- Search Collections /
- Open Collections /
- Browse Collections /
- UBC Theses and Dissertations /
- Water table depth simulation for flat agricultural...
Open Collections
UBC Theses and Dissertations
Featured Collection
UBC Theses and Dissertations
Water table depth simulation for flat agricultural land under subsurface drainage and subirrigation practices Chao, Ena C. Y. 1987
pdf
Page Metadata
Item Metadata
Title | Water table depth simulation for flat agricultural land under subsurface drainage and subirrigation practices |
Creator |
Chao, Ena C. Y. |
Publisher | University of British Columbia |
Date Issued | 1987 |
Description | Drainable porosity as a function of water table was investigated to replace the common practice of treating it as a constant A continuous function in the form of a negative exponential equation relating drainable porosity to water table depth was developed by three methods: (1) laboratory core-sample analysis; (2) rainfall rate and water table depth analysis; (3) drainage rate and water table depth analysis. Furthermore, this function was derived for four different water table regimes: (1) subsurface drainage; (2) low subirrigation and subsurface drainage; (3) high subirrigation and subsurface drainage; (4) no drainage and no subirrigation. The drainable porosity function was incorporated into a water balance model which simulated the soil moisture profile and the water table depth on a daily basis. Major modification of the previous model was the elimination of separate falling and rising water table equations since discrete porosity values were no longer assigned to particular soil depth intervals. A subroutine program which computed the total maximum transient storage and the transient storages to each of the four successive soil zones was also incorporated. The 'maximum drainable porosity' and the 'rate constant' parameters in the negative exponential equation were found to be different among the three methods of analysis and among the four water table regimes. Good agreement between simulated and actual water table depths of each regime for 1984 and 1985 was found. The modified water balance model could be used to generate different water table depths by changing the input parameter of design drainage rate. From these outputs, a appropriate drainage rate which gives the desired water table depth could be selected for the purpose of horizontal subsurface drainage system design. |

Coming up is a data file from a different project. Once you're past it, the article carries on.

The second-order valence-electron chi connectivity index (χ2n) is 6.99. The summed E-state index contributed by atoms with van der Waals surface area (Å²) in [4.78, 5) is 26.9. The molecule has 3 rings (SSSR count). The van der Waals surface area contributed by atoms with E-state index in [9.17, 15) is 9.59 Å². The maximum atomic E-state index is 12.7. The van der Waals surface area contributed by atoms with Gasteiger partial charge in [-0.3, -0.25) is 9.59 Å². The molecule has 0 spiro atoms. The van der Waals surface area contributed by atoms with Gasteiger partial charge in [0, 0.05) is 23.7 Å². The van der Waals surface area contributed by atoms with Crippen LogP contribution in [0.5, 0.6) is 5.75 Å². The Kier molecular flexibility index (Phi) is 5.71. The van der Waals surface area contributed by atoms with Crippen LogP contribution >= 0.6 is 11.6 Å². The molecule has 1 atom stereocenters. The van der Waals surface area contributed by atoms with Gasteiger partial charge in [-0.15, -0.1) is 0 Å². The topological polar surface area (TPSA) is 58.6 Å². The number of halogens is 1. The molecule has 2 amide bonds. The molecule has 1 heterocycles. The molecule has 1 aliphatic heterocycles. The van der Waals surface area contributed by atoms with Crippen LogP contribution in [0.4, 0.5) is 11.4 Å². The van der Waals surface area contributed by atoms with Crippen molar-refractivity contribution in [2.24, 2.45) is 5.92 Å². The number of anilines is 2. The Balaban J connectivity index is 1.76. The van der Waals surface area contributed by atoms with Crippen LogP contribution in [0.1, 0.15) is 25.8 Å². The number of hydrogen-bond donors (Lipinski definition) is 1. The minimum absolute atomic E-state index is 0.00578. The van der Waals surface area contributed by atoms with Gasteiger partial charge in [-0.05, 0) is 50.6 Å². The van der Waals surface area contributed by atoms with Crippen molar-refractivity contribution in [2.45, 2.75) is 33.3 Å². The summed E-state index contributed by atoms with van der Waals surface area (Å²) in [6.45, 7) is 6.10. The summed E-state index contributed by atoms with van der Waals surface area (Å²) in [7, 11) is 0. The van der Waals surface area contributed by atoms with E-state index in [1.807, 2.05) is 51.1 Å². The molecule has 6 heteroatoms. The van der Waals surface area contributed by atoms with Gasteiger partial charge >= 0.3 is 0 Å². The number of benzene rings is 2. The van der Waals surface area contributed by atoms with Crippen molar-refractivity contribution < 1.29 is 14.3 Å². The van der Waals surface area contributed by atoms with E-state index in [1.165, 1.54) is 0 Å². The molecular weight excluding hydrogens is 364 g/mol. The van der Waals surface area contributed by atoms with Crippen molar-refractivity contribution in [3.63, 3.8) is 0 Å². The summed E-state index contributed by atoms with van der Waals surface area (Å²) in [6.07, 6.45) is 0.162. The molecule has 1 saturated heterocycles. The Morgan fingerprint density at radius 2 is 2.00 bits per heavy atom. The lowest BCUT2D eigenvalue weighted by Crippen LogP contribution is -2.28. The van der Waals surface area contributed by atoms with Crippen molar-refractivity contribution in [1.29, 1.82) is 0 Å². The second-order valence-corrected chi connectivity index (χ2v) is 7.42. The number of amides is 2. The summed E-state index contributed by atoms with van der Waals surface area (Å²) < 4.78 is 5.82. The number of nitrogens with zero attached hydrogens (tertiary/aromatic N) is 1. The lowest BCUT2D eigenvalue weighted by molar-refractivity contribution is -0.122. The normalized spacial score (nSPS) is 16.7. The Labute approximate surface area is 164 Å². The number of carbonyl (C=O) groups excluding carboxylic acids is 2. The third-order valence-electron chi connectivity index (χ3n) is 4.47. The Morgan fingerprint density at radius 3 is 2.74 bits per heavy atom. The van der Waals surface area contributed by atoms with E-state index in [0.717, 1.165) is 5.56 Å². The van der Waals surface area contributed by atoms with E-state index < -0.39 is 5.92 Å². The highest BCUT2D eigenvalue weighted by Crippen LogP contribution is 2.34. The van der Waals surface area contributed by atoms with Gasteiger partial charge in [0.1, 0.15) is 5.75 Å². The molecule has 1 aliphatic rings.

Subject |
Water table |
Genre |
Thesis/Dissertation |
Type |
Text |
Language | eng |
Date Available | 2010-07-20 |
Provider | Vancouver : University of British Columbia Library |
Rights | For non-commercial purposes only, such as research, private study and education. Additional conditions apply, see Terms of Use https://open.library.ubc.ca/terms_of_use. |
DOI | 10.14288/1.0097202 |
URI | http://hdl.handle.net/2429/26685 |
Degree |
Master of Applied Science - MASc |
Program |
Biomedical Engineering |
Affiliation |
Applied Science, Faculty of |
Degree Grantor | University of British Columbia |
Campus |
UBCV |
Scholarly Level | Graduate |
AggregatedSourceRepository | DSpace |
Download
- Media
- 831-UBC_1987_A7 C42_8.pdf [ 5.52MB ]
- Metadata
- JSON: 831-1.0097202.json
- JSON-LD: 831-1.0097202-ld.json
- RDF/XML (Pretty): 831-1.0097202-rdf.xml
- RDF/JSON: 831-1.0097202-rdf.json
- Turtle: 831-1.0097202-turtle.txt
- N-Triples: 831-1.0097202-rdf-ntriples.txt
- Original Record: 831-1.0097202-source.json
- Full Text
- 831-1.0097202-fulltext.txt
- Citation
- 831-1.0097202.ris
Full Text
Cite
Citation Scheme:
Usage Statistics
Share
Embed
Customize your widget with the following options, then copy and paste the code below into the HTML
of your page to embed this item in your website.
<div id="ubcOpenCollectionsWidgetDisplay">
<script id="ubcOpenCollectionsWidget"
src="{[{embed.src}]}"
data-item="{[{embed.item}]}"
data-collection="{[{embed.collection}]}"
data-metadata="{[{embed.showMetadata}]}"
data-width="{[{embed.width}]}"
async >
</script>
</div>
Our image viewer uses the IIIF 2.0 standard.
To load this item in other compatible viewers, use this url:
http://iiif.library.ubc.ca/presentation/dsp.831.1-0097202/manifest